Euro Area Bought Some Time in Staving Off Breakup: Rogoff

Greek Prime Minister Antonis Samaras
Antonis Samaras, prime minister of Greece. Photographer: Chris Ratcliffe/Bloomberg

European leaders probably bought “a little bit of time” in staving off a euro-area breakup after last week’s summit even as the region remains a long way from stabilization, Harvard University Professor Kenneth Rogoff said.

Greek Prime Minister Antonis Samaras asked European leaders last week to loosen austerity measures tied to 240 billion euros ($303 billion) in financial aid from international donors for his country. Greece will struggle to meet its targets and still probably default, Rogoff said in an interview with Bloomberg Television today.

European Union leaders at a June 28-29 summit agreed to loosen bailout rules, lay the foundations for a banking union and break the link between sovereign and banking debt through the direct recapitalization of lenders. Euro-area officials, fighting to prevent the sovereign-debt crisis from spreading, also took measures to bolster growth amid a global slowdown.

“They are going to continue to do more and more radical measures to stand still,” Rogoff said. “We’re very, very far from a long-term vision. It’s a long difficult path, still. We’re a long ways from stabilization.”

Leaders approved a 120 billion-euro plan to promote growth in the 27-nation bloc that includes a capital boost for the European Investment Bank.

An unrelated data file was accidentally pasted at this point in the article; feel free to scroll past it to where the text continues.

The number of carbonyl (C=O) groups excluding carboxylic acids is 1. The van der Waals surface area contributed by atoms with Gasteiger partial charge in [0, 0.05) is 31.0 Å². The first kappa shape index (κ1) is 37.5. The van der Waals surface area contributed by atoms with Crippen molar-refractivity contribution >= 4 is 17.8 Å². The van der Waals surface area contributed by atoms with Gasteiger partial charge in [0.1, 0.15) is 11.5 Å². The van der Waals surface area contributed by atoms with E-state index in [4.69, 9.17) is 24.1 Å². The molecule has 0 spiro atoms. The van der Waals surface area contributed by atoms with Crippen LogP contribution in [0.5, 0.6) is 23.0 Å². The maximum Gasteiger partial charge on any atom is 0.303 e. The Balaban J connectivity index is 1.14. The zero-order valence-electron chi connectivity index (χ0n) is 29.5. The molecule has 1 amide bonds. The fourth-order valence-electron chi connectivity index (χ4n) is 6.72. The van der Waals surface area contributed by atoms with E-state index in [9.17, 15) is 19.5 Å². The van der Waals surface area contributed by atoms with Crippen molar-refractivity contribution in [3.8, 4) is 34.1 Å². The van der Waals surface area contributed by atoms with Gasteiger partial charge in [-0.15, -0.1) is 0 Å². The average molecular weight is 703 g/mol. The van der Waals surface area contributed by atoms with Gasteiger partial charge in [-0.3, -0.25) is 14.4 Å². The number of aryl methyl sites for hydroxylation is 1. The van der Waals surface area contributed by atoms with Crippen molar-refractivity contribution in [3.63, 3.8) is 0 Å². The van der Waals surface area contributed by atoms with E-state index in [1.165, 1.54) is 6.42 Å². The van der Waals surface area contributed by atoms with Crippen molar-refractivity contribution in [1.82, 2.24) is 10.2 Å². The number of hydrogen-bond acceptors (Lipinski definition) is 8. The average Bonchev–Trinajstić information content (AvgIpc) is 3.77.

Federal Reserve policy makers have said they are ready to take more steps should the U.S. expansion slacken. Rogoff said that while the U.S. economy is “slowing a bit,” it would be premature to say it’s headed back into a recession.

“Clearly this is not an economy in galloping growth that’s creating 300,000 or 400,000 net new jobs a month that we really need to start digging our way out of this,” he said. “The U.S., though not falling into immediate recession, is not an engine of growth that’s going to pull us out, with China slowing and Europe in recession.”

China is going through a “delicate political transition” that makes it harder to deal with its economic problems, he said.

“I still expect sometime over the next few years to see a significant slowdown in China’s rate of growth that may prove very difficult to handle, especially for a world that’s just not expecting it,” he said.

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